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Here you can find a proof
of
this theorem by the method of vector cross products (alternative products)
. The link above also has a java script applet that may help you to visualize
the vector solution.

The Cramer of the rule is Gabriel
Cramer (1704-1752), a Swiss mathematician who was a professor of mathematics
at Geneva. When Cramer published his rule in 1750 he did not use determinants as they are now shown, and he gave no explanation for how he achieved the result. It seems that Colin Maclaurin probably discovered the same rule as early as 1729, but it was not published until after his death. Although Cramer is primarily remembered for the rule of determinants
above he also worked in problems related to physics and general geometry
and algebraic curves. It may be that for problems today, Cramer's rule is no longer a practical tool. Henry Thacher, in a review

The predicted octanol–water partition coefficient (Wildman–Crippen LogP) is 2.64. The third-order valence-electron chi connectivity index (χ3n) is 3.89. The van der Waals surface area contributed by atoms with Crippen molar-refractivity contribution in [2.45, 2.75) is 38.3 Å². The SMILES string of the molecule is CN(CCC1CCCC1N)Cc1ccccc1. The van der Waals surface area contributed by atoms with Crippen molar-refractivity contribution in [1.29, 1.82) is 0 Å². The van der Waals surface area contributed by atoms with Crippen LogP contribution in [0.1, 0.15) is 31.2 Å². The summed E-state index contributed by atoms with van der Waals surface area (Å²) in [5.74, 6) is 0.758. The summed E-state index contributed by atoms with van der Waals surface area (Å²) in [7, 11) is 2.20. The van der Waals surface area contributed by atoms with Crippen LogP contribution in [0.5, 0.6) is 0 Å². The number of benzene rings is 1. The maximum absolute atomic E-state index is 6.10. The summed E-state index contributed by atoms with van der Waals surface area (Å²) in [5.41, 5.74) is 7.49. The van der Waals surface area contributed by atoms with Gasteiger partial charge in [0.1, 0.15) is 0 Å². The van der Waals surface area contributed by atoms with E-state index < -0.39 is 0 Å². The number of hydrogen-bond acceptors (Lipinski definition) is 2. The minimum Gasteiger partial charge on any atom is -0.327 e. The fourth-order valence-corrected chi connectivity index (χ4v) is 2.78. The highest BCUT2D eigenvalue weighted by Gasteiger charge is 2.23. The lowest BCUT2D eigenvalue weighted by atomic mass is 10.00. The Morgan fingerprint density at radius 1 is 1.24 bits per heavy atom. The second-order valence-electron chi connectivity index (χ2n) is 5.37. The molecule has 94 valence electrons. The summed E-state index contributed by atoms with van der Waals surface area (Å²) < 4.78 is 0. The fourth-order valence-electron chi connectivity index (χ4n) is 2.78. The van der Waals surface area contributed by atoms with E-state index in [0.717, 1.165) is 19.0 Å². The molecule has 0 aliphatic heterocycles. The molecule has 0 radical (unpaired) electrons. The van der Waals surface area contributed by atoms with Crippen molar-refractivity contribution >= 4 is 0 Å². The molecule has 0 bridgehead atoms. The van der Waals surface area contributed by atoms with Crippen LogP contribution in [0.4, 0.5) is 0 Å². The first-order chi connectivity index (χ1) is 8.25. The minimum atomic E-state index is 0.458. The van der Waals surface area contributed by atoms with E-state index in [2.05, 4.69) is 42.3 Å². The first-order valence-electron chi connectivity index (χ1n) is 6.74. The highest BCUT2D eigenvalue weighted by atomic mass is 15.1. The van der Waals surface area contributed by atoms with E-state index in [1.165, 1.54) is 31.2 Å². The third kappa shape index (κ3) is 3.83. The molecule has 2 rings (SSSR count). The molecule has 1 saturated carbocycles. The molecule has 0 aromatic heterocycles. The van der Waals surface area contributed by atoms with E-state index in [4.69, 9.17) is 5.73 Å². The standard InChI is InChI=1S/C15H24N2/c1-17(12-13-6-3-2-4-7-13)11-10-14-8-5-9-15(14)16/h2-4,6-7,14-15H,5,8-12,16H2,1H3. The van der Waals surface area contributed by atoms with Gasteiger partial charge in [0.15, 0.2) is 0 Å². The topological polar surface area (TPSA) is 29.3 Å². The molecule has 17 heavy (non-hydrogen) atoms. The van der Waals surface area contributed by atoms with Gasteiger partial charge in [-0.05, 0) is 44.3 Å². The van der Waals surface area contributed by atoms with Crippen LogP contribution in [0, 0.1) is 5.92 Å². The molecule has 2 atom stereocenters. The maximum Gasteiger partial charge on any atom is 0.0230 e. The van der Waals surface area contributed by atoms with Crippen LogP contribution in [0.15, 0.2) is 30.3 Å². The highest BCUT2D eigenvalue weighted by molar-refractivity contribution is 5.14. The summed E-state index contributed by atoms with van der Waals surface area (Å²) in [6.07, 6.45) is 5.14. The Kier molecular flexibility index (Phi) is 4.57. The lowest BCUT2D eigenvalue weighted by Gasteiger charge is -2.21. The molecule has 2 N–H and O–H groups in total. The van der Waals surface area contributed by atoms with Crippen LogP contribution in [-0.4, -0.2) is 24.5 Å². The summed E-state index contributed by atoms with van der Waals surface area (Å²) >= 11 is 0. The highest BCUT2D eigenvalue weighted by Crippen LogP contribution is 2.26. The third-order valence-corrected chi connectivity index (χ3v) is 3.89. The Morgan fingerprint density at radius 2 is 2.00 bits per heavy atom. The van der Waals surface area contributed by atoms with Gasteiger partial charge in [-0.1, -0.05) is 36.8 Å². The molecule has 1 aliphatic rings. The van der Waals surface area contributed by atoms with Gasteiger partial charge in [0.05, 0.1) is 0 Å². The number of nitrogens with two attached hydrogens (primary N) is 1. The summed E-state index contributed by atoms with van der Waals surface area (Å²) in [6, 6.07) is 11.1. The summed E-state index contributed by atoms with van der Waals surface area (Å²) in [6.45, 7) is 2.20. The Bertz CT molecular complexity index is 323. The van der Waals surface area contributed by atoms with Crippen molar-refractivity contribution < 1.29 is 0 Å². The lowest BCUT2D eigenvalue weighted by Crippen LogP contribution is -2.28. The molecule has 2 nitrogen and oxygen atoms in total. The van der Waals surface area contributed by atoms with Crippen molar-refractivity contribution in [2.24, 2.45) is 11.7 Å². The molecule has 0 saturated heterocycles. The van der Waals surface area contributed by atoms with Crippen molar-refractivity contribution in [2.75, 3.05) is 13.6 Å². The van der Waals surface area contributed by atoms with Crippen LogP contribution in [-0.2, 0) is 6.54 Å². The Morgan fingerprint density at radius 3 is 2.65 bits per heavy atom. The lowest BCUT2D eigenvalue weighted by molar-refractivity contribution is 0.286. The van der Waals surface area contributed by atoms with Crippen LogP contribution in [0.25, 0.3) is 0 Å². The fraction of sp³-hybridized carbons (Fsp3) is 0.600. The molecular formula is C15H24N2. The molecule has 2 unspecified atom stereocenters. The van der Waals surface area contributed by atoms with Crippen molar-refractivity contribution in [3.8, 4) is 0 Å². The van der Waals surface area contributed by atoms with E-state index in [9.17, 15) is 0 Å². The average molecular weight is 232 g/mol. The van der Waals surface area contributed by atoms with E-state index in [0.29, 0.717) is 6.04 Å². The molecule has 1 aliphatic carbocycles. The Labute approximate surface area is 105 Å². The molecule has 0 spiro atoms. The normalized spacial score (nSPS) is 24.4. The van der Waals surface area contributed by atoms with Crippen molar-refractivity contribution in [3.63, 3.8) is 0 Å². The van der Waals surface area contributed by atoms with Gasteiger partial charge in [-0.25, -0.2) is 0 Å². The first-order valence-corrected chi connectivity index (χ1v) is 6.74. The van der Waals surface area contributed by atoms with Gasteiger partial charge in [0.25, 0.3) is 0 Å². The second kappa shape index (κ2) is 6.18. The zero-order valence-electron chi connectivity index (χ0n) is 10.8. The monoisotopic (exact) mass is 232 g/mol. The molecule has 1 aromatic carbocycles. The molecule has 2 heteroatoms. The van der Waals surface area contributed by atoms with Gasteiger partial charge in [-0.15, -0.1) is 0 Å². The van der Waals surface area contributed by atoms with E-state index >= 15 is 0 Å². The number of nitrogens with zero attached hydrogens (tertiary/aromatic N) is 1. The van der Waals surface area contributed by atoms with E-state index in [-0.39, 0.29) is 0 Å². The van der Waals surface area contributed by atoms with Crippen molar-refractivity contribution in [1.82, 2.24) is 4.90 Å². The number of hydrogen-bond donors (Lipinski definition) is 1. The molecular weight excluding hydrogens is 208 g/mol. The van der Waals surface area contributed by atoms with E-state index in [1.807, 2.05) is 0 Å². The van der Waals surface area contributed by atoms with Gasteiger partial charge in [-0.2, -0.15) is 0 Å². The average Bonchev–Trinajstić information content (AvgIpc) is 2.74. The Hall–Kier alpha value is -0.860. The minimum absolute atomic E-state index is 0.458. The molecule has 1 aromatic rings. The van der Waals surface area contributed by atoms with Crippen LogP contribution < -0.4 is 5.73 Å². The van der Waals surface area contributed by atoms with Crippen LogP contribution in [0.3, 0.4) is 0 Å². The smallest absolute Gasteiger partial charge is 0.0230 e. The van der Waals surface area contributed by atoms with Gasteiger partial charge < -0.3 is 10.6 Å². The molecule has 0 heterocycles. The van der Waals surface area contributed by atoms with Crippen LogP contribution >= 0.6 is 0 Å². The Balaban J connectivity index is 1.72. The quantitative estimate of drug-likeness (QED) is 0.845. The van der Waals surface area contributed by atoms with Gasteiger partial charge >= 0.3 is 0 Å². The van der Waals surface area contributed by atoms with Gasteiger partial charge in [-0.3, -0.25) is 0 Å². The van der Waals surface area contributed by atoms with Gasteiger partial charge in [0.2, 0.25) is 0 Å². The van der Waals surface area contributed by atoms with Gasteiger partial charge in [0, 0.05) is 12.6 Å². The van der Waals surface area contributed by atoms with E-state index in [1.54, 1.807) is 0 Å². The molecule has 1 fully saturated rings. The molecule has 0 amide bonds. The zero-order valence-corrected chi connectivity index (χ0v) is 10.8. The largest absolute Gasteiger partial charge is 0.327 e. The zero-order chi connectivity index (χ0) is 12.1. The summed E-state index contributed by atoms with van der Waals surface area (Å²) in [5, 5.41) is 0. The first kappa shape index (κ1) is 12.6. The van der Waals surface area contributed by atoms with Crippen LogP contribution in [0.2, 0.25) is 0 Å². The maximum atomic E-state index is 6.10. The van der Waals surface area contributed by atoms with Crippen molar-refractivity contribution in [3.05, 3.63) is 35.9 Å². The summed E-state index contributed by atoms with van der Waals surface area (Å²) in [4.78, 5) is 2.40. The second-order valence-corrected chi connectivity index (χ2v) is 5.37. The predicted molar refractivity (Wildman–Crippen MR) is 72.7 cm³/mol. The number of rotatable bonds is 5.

(SIAM News, September 1988) of the Turbo Pascal Numerical Methods Toolbox,
writes,"I find it hard to conceive of a situation in which the numerical value of a determinant is needed: Cramer’s rule, because of its inefficiency, is completely impractical, while the magnitude of the determinant is an indication
of neither the condition of the matrix nor the accuracy of the solution."

One unusual curve on which he worked is
called the Devil's curve. The formula, in cartesian form is given
by . The curve is
shown in the picture below which is from the University of St Andrews,
Scotland webpage on the history of mathematics. A click on the image
will take you to their brief biography of Gabriel Cramer.